In Chapter 15 the importance of alterations in DNA methylation was discussed, as well as telo- merase activity and telomere length as common alterations in neoplasia. In cultured cells, these functions appear to play a quite significant role, especially in the phenomenon of cell senes- cence, which was briefly described in Chapter 14. In short, essentially all cells that are placed in culture have a finite period or finite number of doublings during which they remain structurally and genetically normal cells (Hayflick, 1997). At the end of this time, the cells either die or some of them become “transformed” to an immortal phenotype that is accompanied by an al- tered karyotype, which usually expresses instability subsequently as the cells are continued in culture. In recent years, the association of DNA methylation and telomerase and telomeres has been a subject of intense investigation. These are considered separately here, although in fact they are closely related functions.
DNA Methylation and Transformation
When cells are first placed into culture, there is usually a rapid general loss of DNA methylation; but as immortal cells emerge, the methylated DNA content of such cell lines appears to increase (cf. Razin and Cedar, 1991). Recall that in neoplastic cells in vivo there is a general hypomethy- lation of DNA, although there are clearly areas of hypermethylation within the DNA of a variety of human neoplasms (cf. Laird and Jaenisch, 1994). Baylin and associates (1997) have reviewed some of the changes that may be seen in the DNA methylation capability of cells in culture as a function of the level of the DNA-methyltransferase activity. Figure 16.15 summarizes much of the experimental data for the relations between DNA methyltransferase activity to fibroblast ag- ing and senescence as well as infection with the SV40 oncogenic virus. The changes in methyla- tion seen on initial explantation are not appreciated from the graph, although the relative DNA methyltransferase of young fibroblasts may be considered as reflecting the initial loss of DNA methyl groups and, presumably, the activity of the enzyme, especially in epithelial cell cultures. The further loss of methyltransferase as the fibroblasts are continued in culture is reflective of a further loss in DNA methylation as well. At the time of senescence there is a reversal of this effect, occurring over a shorter time period; at the time of crisis—i.e., in this case transformation by SV40 virus—DNA methyltransferase is subsequently enhanced and then stabilizes. This was further investigated by Slack et al. (1999), who showed that T-antigen expression in transformed cells is accompanied by an elevation in DNA methyltransferase mRNA and protein as well as global genomic DNA methylation. These results and others (e.g., Kautiainen and Jones, 1986) suggest that transformed cells in cell culture may actually have enhanced levels of DNA methy- lation, which is an interesting contrast to the global demethylation seen in neoplasms in vivo.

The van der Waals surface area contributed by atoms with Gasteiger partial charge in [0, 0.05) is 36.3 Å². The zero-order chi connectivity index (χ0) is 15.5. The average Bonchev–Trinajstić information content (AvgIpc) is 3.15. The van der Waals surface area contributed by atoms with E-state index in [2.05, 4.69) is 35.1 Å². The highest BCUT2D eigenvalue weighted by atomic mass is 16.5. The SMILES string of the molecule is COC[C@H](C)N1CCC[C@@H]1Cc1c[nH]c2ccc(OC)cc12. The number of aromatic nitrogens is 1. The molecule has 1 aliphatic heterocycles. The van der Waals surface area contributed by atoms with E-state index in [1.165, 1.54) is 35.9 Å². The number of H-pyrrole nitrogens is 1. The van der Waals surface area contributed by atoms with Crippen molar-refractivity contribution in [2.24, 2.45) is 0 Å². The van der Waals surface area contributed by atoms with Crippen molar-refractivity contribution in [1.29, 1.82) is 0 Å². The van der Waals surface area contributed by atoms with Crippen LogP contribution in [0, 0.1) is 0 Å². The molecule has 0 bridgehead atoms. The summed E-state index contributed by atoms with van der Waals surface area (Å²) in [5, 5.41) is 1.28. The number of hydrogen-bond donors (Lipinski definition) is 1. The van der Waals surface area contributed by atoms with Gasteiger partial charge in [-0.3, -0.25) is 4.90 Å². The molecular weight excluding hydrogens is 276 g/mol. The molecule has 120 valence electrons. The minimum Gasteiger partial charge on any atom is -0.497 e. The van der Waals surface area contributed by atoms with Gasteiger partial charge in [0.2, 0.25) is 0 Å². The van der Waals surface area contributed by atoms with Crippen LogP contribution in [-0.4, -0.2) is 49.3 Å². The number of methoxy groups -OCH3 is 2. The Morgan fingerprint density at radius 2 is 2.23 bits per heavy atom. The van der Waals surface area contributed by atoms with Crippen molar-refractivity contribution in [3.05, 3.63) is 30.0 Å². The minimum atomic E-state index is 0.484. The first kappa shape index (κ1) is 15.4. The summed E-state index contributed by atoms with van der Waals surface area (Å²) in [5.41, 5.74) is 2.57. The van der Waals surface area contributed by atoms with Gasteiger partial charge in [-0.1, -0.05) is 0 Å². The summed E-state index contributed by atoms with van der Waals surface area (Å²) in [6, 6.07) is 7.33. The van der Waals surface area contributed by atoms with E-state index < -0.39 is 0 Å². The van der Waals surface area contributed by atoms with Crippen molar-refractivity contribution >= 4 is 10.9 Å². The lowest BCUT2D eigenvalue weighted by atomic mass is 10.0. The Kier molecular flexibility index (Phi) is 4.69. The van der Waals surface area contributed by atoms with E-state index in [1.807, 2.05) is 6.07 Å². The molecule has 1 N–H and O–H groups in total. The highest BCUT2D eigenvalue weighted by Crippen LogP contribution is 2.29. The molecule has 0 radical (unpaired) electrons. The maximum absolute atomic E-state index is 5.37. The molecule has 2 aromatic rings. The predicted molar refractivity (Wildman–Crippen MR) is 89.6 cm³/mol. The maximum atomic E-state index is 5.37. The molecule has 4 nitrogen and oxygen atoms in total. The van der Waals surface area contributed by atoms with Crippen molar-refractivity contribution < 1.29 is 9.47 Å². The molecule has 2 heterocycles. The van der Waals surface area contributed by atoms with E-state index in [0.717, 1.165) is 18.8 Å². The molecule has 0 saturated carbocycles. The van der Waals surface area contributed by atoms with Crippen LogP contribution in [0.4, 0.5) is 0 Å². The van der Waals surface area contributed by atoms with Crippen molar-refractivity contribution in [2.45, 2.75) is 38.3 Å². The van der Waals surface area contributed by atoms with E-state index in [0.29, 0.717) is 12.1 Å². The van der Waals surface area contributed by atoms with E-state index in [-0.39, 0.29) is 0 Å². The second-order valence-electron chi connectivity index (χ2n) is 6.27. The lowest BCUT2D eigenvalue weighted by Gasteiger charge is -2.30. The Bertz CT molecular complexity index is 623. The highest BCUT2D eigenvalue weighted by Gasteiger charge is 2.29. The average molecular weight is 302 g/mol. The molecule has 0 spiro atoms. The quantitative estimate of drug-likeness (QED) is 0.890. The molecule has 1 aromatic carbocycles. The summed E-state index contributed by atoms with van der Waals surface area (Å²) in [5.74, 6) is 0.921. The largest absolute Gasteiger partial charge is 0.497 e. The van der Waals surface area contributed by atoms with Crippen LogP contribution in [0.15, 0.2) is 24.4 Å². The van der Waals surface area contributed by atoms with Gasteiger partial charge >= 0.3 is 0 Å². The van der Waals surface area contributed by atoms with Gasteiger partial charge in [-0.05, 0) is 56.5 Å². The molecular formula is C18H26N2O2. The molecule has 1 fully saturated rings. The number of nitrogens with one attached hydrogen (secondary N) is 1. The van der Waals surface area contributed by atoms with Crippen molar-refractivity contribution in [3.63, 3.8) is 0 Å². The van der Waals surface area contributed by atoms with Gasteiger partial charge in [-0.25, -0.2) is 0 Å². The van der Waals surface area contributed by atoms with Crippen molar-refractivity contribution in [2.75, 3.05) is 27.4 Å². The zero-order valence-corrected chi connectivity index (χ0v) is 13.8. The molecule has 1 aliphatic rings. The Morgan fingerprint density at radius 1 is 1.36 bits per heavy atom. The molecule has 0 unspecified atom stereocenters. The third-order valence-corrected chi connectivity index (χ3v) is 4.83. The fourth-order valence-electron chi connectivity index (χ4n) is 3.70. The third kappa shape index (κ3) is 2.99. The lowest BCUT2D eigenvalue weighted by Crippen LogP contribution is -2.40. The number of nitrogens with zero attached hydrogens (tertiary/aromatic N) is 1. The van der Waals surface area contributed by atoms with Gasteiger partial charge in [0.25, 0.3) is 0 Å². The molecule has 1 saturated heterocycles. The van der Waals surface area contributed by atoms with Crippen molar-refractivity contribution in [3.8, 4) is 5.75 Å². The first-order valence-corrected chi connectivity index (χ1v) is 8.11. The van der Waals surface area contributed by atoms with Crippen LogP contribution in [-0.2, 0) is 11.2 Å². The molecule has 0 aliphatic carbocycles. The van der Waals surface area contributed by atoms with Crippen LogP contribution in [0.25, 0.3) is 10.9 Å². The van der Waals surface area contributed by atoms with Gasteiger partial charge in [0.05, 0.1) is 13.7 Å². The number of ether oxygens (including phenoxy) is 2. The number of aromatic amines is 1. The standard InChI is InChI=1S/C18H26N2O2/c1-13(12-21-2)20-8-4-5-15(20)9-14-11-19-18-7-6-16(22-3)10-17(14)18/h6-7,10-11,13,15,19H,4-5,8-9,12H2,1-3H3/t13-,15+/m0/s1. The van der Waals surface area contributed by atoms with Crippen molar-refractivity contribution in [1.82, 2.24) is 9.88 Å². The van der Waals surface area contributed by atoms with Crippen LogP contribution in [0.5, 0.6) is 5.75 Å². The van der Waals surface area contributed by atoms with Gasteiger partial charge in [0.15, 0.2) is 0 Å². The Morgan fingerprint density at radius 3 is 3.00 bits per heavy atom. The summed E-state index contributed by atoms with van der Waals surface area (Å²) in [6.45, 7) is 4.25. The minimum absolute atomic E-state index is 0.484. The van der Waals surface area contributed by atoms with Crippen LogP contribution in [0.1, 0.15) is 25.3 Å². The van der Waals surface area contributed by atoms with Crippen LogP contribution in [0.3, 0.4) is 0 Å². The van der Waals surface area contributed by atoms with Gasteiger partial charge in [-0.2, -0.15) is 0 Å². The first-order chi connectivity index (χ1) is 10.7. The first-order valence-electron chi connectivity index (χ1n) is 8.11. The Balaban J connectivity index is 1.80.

Telomeres, Telomerase, and Cell Senescence and Transformation
As suggested in Chapter 15, the normal adult mammal tends to have extremely short or virtually absent telomeres in many of the highly differentiated cell types within the organism. When cells are initially placed in culture, especially mesenchymal cells, they initially have telomeres as well as exhibit telomerase activity. As mesenchymal cells are maintained in culture, their telomeres decrease in length until they become extremely short; the cells then stop replicating and subse- quently die or go through a crisis (see above), at which time immortal cells develop. These im- mortal cells now exhibit telomerase activity and have telomeres, although usually shorter than those in the original cell population at explantation. Transformation by oncogenic viruses or
Figure 16.15 Graphical summary of experimental data for the relations of DNA-methyltransferase (MTase) activity to fibro- blast aging and infection with SV40 virus in vitro. The graph depicts the full changes in DNA-MTase activity relative to 1.0 as the level seen in normal cells between passages 0 and 25. The three components of the graph are (1) as a function of young human fibroblasts from about passage 25 to when they are senescing (passage 50); (2) cells in the precrisis stage from about passage 50 to 70 after infection with SV40 at about passage 30; and (3) crisis phase cells from about passage 70 to 90, finally immortalized at passages 130 to 200. (Adapted from Baylin et al., 1998, with permission of the authors and publisher.)